Once Martin and his colleagues started using this new alloy as the driver for the needles, they realised they could dramatically reduce the size and cost of the device. “Conceptually, we came to the point at which, with a small wearable device, we can mimic a mosquito bite beautifully. 

“We reach a capillary 100% of the time and do so almost completely painlessly, particularly if the person is not aware that a bite will occur during the day. As you go about your routine work, you will never notice if you have been bitten by the device,” Martin says.

However, the accuracy with which the device mimics nature has caused something of a stumbling block for the team. Think about the last time you were bitten by a mosquito. Did any blood appear on your skin once the insect had flown off? Probably not. And this is a problem.

“Our initial idea was to move a standard testing strip very close to the biting needle in the hope that the blood sample would appear on the surface of the skin and make its way to the strip. And thus we thought that the commercialisation of the device would be relatively easy. From the moment the blood drop became available, the testing method would be standard, so the regulatory hurdle for such an autonomous device would be minimal,” Martin says.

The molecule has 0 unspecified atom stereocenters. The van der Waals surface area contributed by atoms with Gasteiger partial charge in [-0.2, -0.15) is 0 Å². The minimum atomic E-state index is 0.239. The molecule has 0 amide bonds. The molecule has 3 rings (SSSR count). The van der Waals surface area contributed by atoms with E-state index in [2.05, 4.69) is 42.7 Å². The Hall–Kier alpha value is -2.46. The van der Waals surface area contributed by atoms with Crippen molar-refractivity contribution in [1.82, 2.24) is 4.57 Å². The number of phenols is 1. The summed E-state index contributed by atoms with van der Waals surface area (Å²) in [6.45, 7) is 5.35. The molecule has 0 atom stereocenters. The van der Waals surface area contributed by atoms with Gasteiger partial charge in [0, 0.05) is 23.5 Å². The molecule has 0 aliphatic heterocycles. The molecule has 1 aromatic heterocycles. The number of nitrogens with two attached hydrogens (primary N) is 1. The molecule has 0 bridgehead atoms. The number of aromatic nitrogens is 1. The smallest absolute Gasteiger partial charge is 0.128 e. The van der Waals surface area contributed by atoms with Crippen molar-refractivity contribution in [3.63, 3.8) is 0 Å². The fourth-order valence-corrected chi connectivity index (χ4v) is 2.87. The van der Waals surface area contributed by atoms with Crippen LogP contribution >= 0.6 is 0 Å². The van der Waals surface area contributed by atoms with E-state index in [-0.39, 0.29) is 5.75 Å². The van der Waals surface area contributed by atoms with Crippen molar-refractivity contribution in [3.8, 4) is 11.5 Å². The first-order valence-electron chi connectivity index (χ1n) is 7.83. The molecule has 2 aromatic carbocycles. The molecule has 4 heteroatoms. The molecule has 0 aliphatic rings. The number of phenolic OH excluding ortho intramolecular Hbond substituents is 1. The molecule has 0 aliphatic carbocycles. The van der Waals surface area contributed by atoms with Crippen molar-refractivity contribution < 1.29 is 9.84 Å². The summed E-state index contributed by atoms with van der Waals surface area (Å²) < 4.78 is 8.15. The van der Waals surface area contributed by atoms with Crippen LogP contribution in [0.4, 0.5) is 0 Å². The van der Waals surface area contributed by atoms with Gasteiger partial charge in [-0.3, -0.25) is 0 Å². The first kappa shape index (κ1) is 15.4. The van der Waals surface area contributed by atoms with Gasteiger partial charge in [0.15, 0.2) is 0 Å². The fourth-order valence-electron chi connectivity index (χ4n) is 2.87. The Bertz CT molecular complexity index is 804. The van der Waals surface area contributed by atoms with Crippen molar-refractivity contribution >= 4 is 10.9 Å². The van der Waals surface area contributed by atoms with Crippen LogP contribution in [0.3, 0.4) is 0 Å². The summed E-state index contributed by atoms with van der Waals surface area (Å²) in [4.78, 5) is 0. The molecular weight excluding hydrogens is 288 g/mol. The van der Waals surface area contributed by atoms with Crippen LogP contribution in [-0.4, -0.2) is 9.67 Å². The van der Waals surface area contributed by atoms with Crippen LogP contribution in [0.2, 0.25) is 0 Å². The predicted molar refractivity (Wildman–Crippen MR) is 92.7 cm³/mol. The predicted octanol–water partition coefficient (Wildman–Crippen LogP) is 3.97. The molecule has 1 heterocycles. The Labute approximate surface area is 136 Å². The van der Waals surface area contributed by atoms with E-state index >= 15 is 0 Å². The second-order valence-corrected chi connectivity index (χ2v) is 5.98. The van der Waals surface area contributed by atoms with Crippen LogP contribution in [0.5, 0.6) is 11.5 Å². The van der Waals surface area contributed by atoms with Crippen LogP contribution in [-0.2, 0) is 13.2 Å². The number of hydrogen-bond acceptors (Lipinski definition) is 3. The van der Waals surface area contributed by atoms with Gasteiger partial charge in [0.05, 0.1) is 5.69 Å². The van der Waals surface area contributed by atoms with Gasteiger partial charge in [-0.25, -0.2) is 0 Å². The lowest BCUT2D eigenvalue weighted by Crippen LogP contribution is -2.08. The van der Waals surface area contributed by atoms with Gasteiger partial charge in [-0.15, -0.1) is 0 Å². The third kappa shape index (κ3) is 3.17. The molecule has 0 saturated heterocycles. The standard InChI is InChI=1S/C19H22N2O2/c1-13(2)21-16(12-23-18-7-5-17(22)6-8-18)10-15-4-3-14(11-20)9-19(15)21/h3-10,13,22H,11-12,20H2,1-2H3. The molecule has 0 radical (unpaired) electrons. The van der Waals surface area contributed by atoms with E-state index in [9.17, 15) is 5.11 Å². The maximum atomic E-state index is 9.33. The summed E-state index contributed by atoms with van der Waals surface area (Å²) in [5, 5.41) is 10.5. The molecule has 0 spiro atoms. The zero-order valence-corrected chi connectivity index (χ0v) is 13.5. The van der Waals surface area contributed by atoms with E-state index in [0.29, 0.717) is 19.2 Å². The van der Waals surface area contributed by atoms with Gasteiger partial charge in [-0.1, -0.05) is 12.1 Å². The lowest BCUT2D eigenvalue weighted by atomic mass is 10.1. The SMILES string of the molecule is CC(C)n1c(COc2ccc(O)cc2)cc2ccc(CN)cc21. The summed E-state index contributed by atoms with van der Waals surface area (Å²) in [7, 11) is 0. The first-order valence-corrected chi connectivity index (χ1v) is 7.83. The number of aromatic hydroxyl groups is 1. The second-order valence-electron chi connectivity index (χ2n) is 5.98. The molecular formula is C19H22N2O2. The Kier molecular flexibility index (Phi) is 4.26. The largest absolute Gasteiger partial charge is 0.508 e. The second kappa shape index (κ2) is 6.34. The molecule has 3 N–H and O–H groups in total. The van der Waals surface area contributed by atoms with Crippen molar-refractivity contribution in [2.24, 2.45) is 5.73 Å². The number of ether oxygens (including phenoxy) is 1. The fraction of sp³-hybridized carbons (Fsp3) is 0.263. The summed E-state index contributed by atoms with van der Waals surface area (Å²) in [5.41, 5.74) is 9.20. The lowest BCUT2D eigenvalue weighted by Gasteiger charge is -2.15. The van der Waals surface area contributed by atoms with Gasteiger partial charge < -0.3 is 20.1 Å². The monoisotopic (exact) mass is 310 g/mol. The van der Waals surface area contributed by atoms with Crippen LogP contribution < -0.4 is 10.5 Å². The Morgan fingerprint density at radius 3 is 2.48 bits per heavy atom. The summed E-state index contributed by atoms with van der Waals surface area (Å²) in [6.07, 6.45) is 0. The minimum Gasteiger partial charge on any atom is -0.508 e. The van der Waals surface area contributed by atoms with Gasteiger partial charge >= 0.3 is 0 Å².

All about Martin

  • Professor of electrical and computer engineering in the Schulich School of Engineering, University of Calgary
  • 162 published papers
  • Studied electronic engineering at the Technical University of Sofia, Bulgaria. Graduated at the same time as the Iron Curtain lifted and took the opportunity to travel, initially to London in 1990
  • Moved to Canada in 1991 to do a PhD at the University of Alberta, Edmonton, where he pursued an interest in biomedical electronic systems
  • Did a post-doc in experimental surgery before moving to the University of Calgary in 1997
  • Now divides time between biomedical engineering and oil field systems projects.